Accessibility Skip to Global Navigation Skip to Local Navigation Skip to Content Skip to Search Skip to Site Map Menu

Early cannabis use may affect academic achievement


Friday 21 May 2010 9:15am

A new collaborative study of more than 6000 New Zealanders and Australians found those who used cannabis before the age of 18 ended up with fewer academic qualifications.

The research was based on the combined findings of three studies, including the University of Otago’s long-running Christchurch Health and Development Study.

The other studies were the Victorian Adolescent Health Cohort Study and the Mater University of Queensland Study of Pregnancy.

All studies tracked young people throughout adolescence and young adulthood.

Researchers found young people who used cannabis before age 18 were more likely to fail to complete high school; less likely to enter university and less likely to attain a university degree.

Early users of cannabis were less likely to achieve academically, even when other factors such as socio-economic status, previous educational achievement and other personal factors were taken into account.

People who used cannabis before age 15 were the most likely to not graduate from high school, not attend university or fail to get a degree.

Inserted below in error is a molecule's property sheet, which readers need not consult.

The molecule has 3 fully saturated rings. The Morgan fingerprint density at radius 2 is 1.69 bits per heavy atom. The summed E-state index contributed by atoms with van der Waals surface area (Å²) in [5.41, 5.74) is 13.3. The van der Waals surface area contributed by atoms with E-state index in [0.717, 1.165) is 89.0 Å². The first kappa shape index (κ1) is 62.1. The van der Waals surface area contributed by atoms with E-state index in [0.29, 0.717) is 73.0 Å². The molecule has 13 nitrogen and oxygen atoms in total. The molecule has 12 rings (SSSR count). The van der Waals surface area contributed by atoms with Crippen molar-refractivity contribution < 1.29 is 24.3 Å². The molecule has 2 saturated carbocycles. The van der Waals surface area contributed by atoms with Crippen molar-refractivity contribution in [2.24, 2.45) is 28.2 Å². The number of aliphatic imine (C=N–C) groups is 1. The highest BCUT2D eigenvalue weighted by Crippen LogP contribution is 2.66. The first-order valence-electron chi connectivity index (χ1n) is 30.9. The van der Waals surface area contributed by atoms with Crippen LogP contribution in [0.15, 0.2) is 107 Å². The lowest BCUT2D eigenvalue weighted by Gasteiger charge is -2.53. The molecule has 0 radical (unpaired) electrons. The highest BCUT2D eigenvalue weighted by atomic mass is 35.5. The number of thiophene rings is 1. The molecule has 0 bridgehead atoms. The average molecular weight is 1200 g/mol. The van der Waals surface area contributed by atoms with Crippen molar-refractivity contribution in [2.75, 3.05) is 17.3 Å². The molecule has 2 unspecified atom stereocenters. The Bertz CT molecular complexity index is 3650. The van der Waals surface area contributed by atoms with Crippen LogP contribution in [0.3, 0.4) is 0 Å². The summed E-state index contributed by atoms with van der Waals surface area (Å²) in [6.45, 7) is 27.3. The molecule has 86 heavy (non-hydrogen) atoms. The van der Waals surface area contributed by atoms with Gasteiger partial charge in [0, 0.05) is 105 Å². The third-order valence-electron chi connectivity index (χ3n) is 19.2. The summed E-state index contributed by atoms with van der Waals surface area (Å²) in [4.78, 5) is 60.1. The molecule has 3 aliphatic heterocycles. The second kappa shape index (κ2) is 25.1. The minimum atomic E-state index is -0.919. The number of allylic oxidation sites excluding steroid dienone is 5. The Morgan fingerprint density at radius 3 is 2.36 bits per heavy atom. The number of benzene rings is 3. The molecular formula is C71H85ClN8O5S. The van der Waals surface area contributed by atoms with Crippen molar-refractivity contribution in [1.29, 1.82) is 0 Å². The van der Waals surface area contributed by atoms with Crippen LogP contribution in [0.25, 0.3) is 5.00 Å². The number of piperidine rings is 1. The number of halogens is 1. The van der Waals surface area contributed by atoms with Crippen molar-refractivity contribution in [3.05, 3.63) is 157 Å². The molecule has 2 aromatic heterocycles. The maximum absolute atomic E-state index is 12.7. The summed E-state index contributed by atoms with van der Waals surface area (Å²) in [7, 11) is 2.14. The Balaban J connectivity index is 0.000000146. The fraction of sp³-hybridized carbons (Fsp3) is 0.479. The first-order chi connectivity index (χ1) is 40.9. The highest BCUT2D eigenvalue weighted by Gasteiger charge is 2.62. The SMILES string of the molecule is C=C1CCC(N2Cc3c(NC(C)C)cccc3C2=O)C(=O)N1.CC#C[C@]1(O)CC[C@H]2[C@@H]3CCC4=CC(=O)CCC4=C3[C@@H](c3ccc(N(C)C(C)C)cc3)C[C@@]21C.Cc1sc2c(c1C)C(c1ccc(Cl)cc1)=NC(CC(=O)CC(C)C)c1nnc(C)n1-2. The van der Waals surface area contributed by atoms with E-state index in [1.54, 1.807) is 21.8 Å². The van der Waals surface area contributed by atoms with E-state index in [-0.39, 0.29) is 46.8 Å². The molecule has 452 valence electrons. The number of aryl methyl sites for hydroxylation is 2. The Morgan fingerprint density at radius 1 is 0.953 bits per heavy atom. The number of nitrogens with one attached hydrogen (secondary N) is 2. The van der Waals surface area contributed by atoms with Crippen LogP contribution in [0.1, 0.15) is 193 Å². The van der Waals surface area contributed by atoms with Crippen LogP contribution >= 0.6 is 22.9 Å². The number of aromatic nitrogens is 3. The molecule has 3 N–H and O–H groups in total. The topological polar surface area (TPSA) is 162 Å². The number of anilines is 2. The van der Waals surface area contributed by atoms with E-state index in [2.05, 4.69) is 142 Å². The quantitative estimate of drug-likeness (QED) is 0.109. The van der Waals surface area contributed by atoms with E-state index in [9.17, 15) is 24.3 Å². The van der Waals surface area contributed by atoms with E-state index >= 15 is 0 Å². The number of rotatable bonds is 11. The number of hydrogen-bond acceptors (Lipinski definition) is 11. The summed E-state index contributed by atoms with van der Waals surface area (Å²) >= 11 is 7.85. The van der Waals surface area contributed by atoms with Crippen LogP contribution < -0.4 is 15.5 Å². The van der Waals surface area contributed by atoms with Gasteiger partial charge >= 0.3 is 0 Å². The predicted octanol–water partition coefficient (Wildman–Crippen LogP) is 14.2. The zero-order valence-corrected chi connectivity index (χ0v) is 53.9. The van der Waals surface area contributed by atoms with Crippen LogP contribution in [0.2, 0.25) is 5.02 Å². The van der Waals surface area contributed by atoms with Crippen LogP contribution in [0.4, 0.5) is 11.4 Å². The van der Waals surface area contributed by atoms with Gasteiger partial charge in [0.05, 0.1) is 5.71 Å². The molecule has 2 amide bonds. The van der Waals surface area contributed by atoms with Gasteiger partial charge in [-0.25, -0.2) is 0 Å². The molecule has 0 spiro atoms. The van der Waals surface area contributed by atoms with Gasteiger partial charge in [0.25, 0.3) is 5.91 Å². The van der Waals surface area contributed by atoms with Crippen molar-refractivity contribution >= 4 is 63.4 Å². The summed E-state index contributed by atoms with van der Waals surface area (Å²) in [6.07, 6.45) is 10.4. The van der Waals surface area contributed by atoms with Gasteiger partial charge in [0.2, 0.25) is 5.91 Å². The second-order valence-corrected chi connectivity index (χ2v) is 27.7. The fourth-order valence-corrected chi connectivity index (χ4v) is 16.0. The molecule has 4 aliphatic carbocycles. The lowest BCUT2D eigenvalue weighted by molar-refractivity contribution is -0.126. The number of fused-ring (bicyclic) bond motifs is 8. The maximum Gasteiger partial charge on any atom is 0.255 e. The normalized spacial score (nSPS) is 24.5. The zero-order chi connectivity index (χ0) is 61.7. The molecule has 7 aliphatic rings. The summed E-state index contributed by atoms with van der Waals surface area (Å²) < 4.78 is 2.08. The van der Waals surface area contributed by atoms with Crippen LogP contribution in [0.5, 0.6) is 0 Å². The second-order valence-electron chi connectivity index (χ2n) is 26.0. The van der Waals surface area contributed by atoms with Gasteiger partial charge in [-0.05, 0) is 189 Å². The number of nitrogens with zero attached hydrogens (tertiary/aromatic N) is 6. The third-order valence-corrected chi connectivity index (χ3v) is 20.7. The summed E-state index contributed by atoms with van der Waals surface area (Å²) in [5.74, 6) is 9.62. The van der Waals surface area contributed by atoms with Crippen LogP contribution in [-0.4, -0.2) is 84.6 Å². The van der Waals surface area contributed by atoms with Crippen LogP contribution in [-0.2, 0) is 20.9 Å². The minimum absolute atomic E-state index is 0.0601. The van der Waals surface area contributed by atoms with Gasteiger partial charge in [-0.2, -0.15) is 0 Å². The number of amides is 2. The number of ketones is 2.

The findings also suggest that the early use of cannabis has a somewhat greater effect on the educational achievement of males than females. This was particularly evident for university entrance.

Christchurch Health and Development Study director Professor David Fergusson says the research shows a robust association between the early use of cannabis and educational under-achievement.

Possible reasons for this robust association may be that early use of cannabis sets in train biological, individual or social processes which affect the young people’s motivation, learning or commitment to education, Fergusson says.

This research – the first from this consortium of three longitudinal studies - adds to a growing body of evidence linking early cannabis use with multiple adverse outcomes, including educational under-achievement.

Other negative outcomes associated with early cannabis use are mental health problems, driving impairment and increased use of other illicit drugs.

All three longitudinal studies are part of the Cannabis Cohort Consortium convened by the National Drug and Alcohol Research Centre at the University of New South Wales. The Christchurch Health and Development Study is funded by grants from the Health Research Council of New Zealand.

For further information contact

Professor David Fergusson
Christchurch Health and Development Study
University of Otago, Christchurch
Tel +64 3 372 0406

A list of Otago experts available for media comment is available elsewhere on this website.

Electronic addresses (including email accounts, instant messaging services, or telephone accounts) published on this page are for the sole purpose of contact with the individuals concerned, in their capacity as officers, employees or students of the University of Otago, or their respective organisation. Publication of any such electronic address is not to be taken as consent to receive unsolicited commercial electronic messages by the address holder.